Illinois Can't Make Next Pension Payment

Oct 14, 2015

Credit Brian Mackey / NPR Illinois | 91.9 UIS

Illinois won't make its next pension payment; Comptroller Leslie Munger Wednesday announced she can't, because the state doesn't have the cash.

Illinois' government pensions are already the worst-funded in the nation. The massive liability grew thanks to the lawmakers shorting the funds. They used the money to pay other expenses instead. Now, Illinois is set do it again. This time, the payment will be delayed because Comptroller Munger says there isn't money in the bank to make it.

"The monthly pension payment of $560 million is the largest consistent expenditure that we have throughout the year, and it is one of the few areas where we have some flexibility, because it is not covered by a court order and the delay will not cause immediate hardship," she said at a Chicago press conference.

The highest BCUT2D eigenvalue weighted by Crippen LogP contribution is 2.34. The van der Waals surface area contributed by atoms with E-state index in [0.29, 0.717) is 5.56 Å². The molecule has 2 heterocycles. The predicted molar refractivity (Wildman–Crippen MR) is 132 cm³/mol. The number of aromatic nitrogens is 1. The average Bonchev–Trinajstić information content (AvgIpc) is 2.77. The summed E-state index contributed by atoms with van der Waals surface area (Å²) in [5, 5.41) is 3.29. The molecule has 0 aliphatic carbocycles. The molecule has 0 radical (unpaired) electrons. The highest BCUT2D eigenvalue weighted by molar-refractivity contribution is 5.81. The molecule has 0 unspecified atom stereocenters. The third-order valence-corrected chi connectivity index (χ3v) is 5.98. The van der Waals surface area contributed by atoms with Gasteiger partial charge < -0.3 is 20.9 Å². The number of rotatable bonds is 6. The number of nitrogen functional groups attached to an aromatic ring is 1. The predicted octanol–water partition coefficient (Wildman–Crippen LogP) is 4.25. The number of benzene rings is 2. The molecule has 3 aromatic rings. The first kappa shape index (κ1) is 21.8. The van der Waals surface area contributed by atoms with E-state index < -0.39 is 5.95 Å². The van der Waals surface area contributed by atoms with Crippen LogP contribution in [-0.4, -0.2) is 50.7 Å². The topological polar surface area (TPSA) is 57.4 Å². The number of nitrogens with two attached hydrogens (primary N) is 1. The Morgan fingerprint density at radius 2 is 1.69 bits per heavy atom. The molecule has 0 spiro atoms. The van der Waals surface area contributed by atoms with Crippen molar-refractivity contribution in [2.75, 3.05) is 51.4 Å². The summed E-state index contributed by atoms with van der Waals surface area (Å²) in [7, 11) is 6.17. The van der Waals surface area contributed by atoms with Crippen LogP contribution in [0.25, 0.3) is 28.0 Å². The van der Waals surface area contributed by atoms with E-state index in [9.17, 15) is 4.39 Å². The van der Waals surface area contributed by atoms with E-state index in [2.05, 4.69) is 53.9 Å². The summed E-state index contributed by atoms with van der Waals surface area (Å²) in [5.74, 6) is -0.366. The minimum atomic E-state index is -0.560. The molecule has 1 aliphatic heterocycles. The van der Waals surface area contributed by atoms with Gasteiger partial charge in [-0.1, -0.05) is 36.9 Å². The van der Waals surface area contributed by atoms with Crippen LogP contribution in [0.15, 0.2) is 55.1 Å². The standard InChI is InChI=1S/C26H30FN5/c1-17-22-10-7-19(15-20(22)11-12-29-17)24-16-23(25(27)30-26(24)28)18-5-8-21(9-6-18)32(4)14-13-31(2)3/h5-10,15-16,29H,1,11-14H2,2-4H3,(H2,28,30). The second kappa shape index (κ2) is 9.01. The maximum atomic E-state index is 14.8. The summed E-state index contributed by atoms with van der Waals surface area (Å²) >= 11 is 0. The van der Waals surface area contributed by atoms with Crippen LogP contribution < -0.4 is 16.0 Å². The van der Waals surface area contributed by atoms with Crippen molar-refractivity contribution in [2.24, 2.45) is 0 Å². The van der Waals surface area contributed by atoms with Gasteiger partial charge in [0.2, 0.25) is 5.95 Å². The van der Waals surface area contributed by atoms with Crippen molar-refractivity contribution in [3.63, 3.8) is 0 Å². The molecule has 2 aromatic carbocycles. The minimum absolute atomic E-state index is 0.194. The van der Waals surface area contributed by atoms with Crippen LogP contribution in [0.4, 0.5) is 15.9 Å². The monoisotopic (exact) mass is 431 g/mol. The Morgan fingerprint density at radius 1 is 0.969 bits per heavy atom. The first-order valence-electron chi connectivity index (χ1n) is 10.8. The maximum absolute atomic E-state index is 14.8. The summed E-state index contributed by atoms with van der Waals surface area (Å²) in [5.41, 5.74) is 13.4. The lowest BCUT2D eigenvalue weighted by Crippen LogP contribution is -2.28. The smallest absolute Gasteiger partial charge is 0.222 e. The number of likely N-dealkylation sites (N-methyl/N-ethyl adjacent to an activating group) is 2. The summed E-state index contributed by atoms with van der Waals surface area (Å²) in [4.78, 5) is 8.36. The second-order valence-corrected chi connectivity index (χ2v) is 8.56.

It's the state's fourth month without a budget; yet because of a series of more than a dozen court orders the state is still spending at last year's levels. That's leading to a deficit, because the tax rate fell in January -- meaning Illinois doesn't have as much money to spend as it did last year.

Munger, a Republican who was appointed comptroller by the governor, says retired teachers, state employees and university professors will still get their pension checks.

But she says that'll require Illinois to tap into its pension accounts. That could further exacerbate the impact on the funds; with less money in the funds to invest, the funds will earn less, and in turn increase their long-term unfunded liability.

Munger says the state may not be able to make its pension payment in December, either.

There are months the state takes in more revenue than others; Munger, who as comptroller is in charge writing the state's checks, says during those times, she'll try to catch up.

"We're working very hard to make these payments in the fiscal year," she said. "We're hoping that by viewing this only as a delay, and not a miss, still making it up in the fiscal year, that everything ... you know, we will still be on track."